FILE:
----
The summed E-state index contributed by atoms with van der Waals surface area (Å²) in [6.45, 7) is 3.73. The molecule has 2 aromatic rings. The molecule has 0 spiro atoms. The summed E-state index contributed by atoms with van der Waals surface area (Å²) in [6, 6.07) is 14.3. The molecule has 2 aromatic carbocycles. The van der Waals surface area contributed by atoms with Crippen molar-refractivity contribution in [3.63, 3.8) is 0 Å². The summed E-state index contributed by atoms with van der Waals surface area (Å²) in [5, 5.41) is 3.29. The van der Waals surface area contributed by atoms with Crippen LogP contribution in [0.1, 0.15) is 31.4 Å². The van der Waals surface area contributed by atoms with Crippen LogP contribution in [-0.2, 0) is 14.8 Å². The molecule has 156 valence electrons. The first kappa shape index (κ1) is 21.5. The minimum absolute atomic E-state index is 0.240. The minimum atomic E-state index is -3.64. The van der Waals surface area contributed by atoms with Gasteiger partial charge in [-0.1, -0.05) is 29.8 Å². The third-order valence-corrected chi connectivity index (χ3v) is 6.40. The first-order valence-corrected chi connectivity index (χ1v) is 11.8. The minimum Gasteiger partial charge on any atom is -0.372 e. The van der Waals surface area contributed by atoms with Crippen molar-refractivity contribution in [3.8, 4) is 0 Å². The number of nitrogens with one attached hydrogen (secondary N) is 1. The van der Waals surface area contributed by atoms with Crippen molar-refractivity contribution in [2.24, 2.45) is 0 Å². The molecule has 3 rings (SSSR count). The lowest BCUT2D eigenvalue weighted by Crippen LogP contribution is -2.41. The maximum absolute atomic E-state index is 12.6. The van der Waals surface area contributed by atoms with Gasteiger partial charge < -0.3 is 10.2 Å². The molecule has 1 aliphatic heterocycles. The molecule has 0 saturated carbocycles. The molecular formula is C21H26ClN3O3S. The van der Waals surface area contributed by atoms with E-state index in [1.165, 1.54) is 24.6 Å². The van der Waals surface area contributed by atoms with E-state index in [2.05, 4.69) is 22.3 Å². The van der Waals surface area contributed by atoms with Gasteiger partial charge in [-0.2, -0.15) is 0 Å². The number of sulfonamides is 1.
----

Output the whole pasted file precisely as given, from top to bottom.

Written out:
The summed E-state index contributed by atoms with van der Waals surface area (Å²) in [6.45, 7) is 3.73. The molecule has 2 aromatic rings. The molecule has 0 spiro atoms. The summed E-state index contributed by atoms with van der Waals surface area (Å²) in [6, 6.07) is 14.3. The molecule has 2 aromatic carbocycles. The van der Waals surface area contributed by atoms with Crippen molar-refractivity contribution in [3.63, 3.8) is 0 Å². The summed E-state index contributed by atoms with van der Waals surface area (Å²) in [5, 5.41) is 3.29. The van der Waals surface area contributed by atoms with Crippen LogP contribution in [0.1, 0.15) is 31.4 Å². The van der Waals surface area contributed by atoms with Crippen LogP contribution in [-0.2, 0) is 14.8 Å². The molecule has 156 valence electrons. The first kappa shape index (κ1) is 21.5. The minimum absolute atomic E-state index is 0.240. The minimum atomic E-state index is -3.64. The van der Waals surface area contributed by atoms with Gasteiger partial charge in [-0.1, -0.05) is 29.8 Å². The third-order valence-corrected chi connectivity index (χ3v) is 6.40. The first-order valence-corrected chi connectivity index (χ1v) is 11.8. The minimum Gasteiger partial charge on any atom is -0.372 e. The van der Waals surface area contributed by atoms with Crippen molar-refractivity contribution in [3.8, 4) is 0 Å². The number of nitrogens with one attached hydrogen (secondary N) is 1. The van der Waals surface area contributed by atoms with Crippen molar-refractivity contribution in [2.24, 2.45) is 0 Å². The molecule has 3 rings (SSSR count). The lowest BCUT2D eigenvalue weighted by Crippen LogP contribution is -2.41. The maximum absolute atomic E-state index is 12.6. The van der Waals surface area contributed by atoms with Gasteiger partial charge < -0.3 is 10.2 Å². The molecule has 1 aliphatic heterocycles. The molecule has 0 saturated carbocycles. The molecular formula is C21H26ClN3O3S. The van der Waals surface area contributed by atoms with E-state index in [1.165, 1.54) is 24.6 Å². The van der Waals surface area contributed by atoms with E-state index in [2.05, 4.69) is 22.3 Å². The van der Waals surface area contributed by atoms with Gasteiger partial charge in [-0.2, -0.15) is 0 Å². The number of sulfonamides is 1.